Aging Gracefully

March 31, 2006

Older Americans enjoy good health for a longer period than previously realized, and many factors that compromise health in elderly people can be modified to maintain their health, according to recent findings from a multi-university study led by researchers at Duke Medical Center. Consequently, the researchers say, physicians should understand that long spans of illness and disability are not necessarily part of normal aging.

The study shows that the majority of people enjoy good or excellent health, even past age eighty-five. Later life is not necessarily defined by a steady decline in health, but rather by more healthy years followed by a much shorter period of ill health immediately before death. "We hear a lot about disease and disability among the elderly, but the quality of life in older individuals is actually, by most measures used, high up to the oldest of age," says Truls Ostbye, lead author of the study and a professor in Duke's department of community and family medicine. The results of the study were published in the Journal of the American Geriatrics Society.

The study included nearly 3,500 men and women over age sixty-five. They were asked to self-report their overall health on ten measures, including their ability to carry out activities of daily living (ADLs), such as dressing or bathing; the presence of any major illness, such as cardiovascular disease, diabetes, or cancer; and their level of social activity.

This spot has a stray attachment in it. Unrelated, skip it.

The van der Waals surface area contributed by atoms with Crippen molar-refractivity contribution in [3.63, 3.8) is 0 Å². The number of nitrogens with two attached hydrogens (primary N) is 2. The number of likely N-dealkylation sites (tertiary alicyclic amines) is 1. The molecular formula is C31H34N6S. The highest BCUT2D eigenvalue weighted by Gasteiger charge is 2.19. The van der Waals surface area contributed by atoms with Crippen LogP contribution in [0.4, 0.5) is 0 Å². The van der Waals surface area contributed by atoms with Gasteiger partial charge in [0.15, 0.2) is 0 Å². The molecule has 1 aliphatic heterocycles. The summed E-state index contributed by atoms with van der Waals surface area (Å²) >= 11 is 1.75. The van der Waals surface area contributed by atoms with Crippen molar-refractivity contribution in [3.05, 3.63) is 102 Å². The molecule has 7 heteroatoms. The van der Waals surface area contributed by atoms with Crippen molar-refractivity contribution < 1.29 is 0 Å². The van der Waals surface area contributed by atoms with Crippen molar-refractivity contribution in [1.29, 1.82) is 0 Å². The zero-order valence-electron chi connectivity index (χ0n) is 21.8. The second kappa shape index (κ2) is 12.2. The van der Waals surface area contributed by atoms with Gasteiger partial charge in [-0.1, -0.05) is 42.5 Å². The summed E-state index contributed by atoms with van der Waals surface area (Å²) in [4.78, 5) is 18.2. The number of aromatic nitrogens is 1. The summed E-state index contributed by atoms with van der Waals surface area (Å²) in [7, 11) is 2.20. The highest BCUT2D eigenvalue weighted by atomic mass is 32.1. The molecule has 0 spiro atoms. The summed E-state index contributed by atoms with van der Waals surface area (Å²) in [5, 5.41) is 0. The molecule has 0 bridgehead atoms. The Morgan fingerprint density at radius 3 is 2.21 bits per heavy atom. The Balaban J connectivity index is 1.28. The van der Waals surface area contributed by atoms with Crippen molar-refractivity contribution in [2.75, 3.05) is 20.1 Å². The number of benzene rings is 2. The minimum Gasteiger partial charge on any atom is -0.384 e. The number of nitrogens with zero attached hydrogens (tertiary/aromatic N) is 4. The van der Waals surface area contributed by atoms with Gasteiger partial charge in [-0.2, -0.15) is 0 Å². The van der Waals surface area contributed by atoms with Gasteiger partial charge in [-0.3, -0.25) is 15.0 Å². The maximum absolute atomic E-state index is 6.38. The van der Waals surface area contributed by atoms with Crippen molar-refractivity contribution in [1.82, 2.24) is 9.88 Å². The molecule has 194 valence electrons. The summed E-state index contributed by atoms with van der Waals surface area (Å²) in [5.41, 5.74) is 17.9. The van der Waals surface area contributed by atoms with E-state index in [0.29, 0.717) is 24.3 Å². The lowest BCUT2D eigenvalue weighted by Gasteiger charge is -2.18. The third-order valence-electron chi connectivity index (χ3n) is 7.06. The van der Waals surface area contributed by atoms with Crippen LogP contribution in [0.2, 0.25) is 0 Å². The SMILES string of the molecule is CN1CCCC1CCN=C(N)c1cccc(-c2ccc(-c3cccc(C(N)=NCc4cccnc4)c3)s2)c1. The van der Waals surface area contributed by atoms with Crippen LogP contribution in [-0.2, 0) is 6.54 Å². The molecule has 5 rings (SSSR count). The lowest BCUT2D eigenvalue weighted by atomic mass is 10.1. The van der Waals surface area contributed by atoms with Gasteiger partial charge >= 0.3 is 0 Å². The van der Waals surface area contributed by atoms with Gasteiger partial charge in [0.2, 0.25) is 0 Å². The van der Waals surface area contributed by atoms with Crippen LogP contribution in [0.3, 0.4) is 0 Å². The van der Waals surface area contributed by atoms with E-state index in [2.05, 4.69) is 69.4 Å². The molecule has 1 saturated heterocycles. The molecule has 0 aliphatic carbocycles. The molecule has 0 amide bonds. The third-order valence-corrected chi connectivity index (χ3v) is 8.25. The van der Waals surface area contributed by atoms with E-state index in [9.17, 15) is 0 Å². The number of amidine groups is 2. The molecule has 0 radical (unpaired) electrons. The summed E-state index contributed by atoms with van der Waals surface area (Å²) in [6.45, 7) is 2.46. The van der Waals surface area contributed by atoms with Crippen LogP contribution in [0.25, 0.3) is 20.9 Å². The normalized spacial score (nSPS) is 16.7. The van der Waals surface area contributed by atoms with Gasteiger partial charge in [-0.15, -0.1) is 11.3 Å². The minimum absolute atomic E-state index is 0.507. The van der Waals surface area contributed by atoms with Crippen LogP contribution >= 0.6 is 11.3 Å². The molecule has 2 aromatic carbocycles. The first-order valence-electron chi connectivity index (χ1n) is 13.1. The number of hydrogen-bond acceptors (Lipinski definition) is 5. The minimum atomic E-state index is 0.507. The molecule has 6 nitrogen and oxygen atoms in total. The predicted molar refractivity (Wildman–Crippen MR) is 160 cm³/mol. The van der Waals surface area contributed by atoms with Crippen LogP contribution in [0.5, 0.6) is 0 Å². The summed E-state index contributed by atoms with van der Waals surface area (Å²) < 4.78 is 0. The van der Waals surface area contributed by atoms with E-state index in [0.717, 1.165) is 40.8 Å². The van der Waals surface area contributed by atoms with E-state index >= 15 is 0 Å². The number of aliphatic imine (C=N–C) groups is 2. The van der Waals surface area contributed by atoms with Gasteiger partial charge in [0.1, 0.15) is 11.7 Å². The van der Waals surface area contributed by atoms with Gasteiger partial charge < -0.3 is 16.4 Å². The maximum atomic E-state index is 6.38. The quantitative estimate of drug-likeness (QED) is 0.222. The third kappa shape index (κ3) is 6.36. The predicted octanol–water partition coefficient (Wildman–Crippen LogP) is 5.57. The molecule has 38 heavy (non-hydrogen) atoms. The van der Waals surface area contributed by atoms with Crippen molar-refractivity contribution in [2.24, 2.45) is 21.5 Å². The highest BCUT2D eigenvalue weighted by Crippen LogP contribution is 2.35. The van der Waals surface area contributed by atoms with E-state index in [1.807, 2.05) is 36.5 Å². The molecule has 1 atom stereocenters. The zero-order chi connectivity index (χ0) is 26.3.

Between 80 percent and 90 percent of participants ages sixty-five to seventy-five reported excellent or good health, and approximately 60 percent of those over age eighty-five did so. According to the researchers' analysis of the data, nearly 90 percent of participants were healthy enough to live at home, including those eighty-five and older. More than 90 percent of men and women ages sixty-five to eighty-four were independent in all ADLs, and more than two-thirds over age eighty-five could complete these tasks alone.

Many of the problems older individuals listed as impairing their overall health and quality of life could potentially be modified, says Katrina Krause, clinical research coordinator in Duke's department of community and family medicine and a co-author of the study. The three most common factors affecting self-reported health--poor vision, hearing loss, and mood--can often be treated with clinical interventions, such as prescriptive lenses, hearing aids, or antidepressive therapy.